Yes Jacob, thanks for the point. That is what I meant. If its difficult to force China to export the REEs to other countries, its impossible that China allows other countries to carry out extraction procedures on its land. The ideal effort from all the affected countries would be to dig out their own land or make collaborations with other friendly countries so that they dont need to remain dependant on the Chinese production.
WaqasAltaf, its dam sure that China may come up with some business models from it. In first sight, they won’t allow any other countries to do any sort of expeditions in their soil. They may work out for it with a better business model by attracting foreign companies, who can generate revenue for China.
Its disappointing to see earth's resources being controlled by a single country. Its time that all countries start considering to extract from their lands or finding alternatives for manufacturing as it is unlikely that China or even anyone who holds such control in the future, will listen to WTO agreement or pressure from other countries.
However, in the short-run, all the other affected countries should take actions to convince China or else threaten to impose restrictions on export of its products. An unbiased involvement from UN would be ideal thing to have.
I read this morning that the US DOD, at least, doesn't think REE quotas is a problem. They believe there is enough available domestically. Not helpful to the Obama administration's case before the WTO. Ouch!
Limiting the production of processed rare earths is one card that globalization has dealt the Chinese. Using environmental concerns as an excuse may win it a reprieve in the court of public opinion. The WTO though is notorious in discounting local environmental statutes when they are restrictive of exports though.
The competitive advantage in materials may result in raising the standard of living in China. This might be good news for other areas of the world that are looking to attract industry.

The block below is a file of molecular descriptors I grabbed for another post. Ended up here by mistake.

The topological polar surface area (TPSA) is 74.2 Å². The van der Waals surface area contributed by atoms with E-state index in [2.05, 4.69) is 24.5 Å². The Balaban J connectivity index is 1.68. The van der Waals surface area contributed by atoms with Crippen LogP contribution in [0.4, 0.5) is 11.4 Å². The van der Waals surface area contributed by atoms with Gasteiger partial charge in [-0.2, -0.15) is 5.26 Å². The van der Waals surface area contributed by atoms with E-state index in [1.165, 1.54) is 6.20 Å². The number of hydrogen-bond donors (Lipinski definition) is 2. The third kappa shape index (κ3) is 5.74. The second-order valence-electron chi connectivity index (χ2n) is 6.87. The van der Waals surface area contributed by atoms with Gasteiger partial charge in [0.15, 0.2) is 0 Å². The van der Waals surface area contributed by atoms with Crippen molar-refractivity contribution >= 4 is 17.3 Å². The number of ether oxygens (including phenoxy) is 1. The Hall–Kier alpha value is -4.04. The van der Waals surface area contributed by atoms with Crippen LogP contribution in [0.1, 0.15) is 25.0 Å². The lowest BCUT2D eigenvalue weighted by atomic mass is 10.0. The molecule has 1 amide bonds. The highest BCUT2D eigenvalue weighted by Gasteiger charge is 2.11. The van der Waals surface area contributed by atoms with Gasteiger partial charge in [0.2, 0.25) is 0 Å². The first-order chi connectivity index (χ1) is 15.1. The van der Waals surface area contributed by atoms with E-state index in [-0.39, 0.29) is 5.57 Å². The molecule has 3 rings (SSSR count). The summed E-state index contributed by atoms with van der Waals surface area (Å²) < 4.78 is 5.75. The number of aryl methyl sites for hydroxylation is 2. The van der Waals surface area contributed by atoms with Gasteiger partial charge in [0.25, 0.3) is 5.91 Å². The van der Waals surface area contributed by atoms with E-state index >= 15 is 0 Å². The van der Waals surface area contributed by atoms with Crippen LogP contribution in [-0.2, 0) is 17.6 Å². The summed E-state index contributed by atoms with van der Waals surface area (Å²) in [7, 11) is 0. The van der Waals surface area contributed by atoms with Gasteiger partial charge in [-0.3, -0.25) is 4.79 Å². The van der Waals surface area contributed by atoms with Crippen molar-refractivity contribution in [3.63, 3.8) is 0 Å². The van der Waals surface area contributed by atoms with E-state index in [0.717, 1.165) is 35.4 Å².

EBN Dialogue enables and encourages you to participate in live chats with notable leaders and luminaries. Not only editors and journalists, but the entire EBN community is able to comment and ask questions. Listed below are upcoming and archived chats.
Thailand Stages a Comeback Join EBN contributor Jennifer Baljko on Thursday August 23, 2012, at 11:00 a.m. EST for a live chat on how electronic manufacturers in Thailand have shored up their supply chain to reduce the impact of future natural disasters.
Microsoft Surface: Potential Winners & Losers What are the implications for the electronics industry supply chain of Microsoft Corp.'s decision to launch its own tablet PC? Join industry veteran and EE Times' systems and OEM expert Rick Merritt on Tuesday, July 3, at 12:00 pm EDT for a Live Chat on this subject.
Join EBN contributor Jennifer Baljko on Thursday August 23, 2012, at 11:00 a.m. EST for a live chat on how electronic manufacturers in Thailand have shored up their supply chain to reduce the impact of future natural disasters.
Peter Drucker famously said "Trying to predict the future is like trying to drive down a country road at night with no lights while looking out the back window." Yet in the razor's-edge world of electronics—with a lean supply chain and just-in-time demands—the need to know the future is vital.
You've heard the saying "the No. 1 supply chain risk is your people." That hasn't always been the case. But today's complex global supply chain requires a new type of multitalented employee. It's one who understands, finance, marketing, economics, is savvy with technology, graceful with relationships and can think analytically.
Where are these people? Are universities properly preparing the next generation supply chain professionals? How do train your existing workforce for these new, demanding positions?
Brian Fuller, editor-in-chief of EBN, will lead a 60-minute Avnet Velocity panel discussion that will ask and answer these and other questions swirling around today's supply-chain talent challenges.